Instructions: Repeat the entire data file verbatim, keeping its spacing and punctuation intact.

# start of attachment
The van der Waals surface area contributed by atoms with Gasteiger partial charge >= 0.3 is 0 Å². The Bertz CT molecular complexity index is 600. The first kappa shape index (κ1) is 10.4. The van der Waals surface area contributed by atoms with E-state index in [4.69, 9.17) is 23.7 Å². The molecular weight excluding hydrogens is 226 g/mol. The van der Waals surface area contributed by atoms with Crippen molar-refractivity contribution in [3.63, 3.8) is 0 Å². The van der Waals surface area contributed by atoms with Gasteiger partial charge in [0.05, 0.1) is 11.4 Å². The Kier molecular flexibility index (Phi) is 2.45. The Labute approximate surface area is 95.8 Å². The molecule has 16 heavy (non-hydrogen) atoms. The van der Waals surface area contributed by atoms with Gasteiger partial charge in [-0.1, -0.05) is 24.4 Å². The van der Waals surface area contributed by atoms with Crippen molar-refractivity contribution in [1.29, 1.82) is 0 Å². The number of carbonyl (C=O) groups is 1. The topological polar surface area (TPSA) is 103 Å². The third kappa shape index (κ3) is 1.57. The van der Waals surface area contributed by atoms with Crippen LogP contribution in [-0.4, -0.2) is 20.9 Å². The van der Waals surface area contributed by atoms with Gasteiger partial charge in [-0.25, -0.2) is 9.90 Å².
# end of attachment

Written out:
The van der Waals surface area contributed by atoms with Gasteiger partial charge >= 0.3 is 0 Å². The Bertz CT molecular complexity index is 600. The first kappa shape index (κ1) is 10.4. The van der Waals surface area contributed by atoms with E-state index in [4.69, 9.17) is 23.7 Å². The molecular weight excluding hydrogens is 226 g/mol. The van der Waals surface area contributed by atoms with Crippen molar-refractivity contribution in [3.63, 3.8) is 0 Å². The van der Waals surface area contributed by atoms with Gasteiger partial charge in [0.05, 0.1) is 11.4 Å². The Kier molecular flexibility index (Phi) is 2.45. The Labute approximate surface area is 95.8 Å². The molecule has 16 heavy (non-hydrogen) atoms. The van der Waals surface area contributed by atoms with Gasteiger partial charge in [-0.1, -0.05) is 24.4 Å². The van der Waals surface area contributed by atoms with Crippen molar-refractivity contribution in [1.29, 1.82) is 0 Å². The number of carbonyl (C=O) groups is 1. The topological polar surface area (TPSA) is 103 Å². The third kappa shape index (κ3) is 1.57. The van der Waals surface area contributed by atoms with Crippen LogP contribution in [-0.4, -0.2) is 20.9 Å². The van der Waals surface area contributed by atoms with Gasteiger partial charge in [-0.25, -0.2) is 9.90 Å².